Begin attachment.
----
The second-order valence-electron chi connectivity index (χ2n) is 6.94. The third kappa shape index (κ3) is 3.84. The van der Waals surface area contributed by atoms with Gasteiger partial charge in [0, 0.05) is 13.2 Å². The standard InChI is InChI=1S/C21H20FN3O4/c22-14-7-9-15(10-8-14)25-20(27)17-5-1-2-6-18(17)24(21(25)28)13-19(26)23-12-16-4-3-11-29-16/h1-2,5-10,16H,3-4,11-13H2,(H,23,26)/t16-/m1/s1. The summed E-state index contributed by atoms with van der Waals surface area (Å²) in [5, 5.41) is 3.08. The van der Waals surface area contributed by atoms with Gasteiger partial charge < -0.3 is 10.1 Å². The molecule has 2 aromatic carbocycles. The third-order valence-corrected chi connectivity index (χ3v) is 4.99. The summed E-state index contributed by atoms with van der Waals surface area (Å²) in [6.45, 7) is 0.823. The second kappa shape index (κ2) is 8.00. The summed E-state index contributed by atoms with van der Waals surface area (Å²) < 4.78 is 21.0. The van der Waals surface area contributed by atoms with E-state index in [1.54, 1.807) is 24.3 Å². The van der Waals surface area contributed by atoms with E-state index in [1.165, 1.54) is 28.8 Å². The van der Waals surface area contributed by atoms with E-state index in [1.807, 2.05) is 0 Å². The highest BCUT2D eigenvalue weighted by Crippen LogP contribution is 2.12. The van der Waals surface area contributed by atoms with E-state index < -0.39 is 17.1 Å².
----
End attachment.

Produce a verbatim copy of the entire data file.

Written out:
The second-order valence-electron chi connectivity index (χ2n) is 6.94. The third kappa shape index (κ3) is 3.84. The van der Waals surface area contributed by atoms with Gasteiger partial charge in [0, 0.05) is 13.2 Å². The standard InChI is InChI=1S/C21H20FN3O4/c22-14-7-9-15(10-8-14)25-20(27)17-5-1-2-6-18(17)24(21(25)28)13-19(26)23-12-16-4-3-11-29-16/h1-2,5-10,16H,3-4,11-13H2,(H,23,26)/t16-/m1/s1. The summed E-state index contributed by atoms with van der Waals surface area (Å²) in [5, 5.41) is 3.08. The van der Waals surface area contributed by atoms with Gasteiger partial charge < -0.3 is 10.1 Å². The molecule has 2 aromatic carbocycles. The third-order valence-corrected chi connectivity index (χ3v) is 4.99. The summed E-state index contributed by atoms with van der Waals surface area (Å²) in [6.45, 7) is 0.823. The second kappa shape index (κ2) is 8.00. The summed E-state index contributed by atoms with van der Waals surface area (Å²) < 4.78 is 21.0. The van der Waals surface area contributed by atoms with E-state index in [1.54, 1.807) is 24.3 Å². The van der Waals surface area contributed by atoms with E-state index in [1.165, 1.54) is 28.8 Å². The van der Waals surface area contributed by atoms with E-state index in [1.807, 2.05) is 0 Å². The highest BCUT2D eigenvalue weighted by Crippen LogP contribution is 2.12. The van der Waals surface area contributed by atoms with E-state index < -0.39 is 17.1 Å².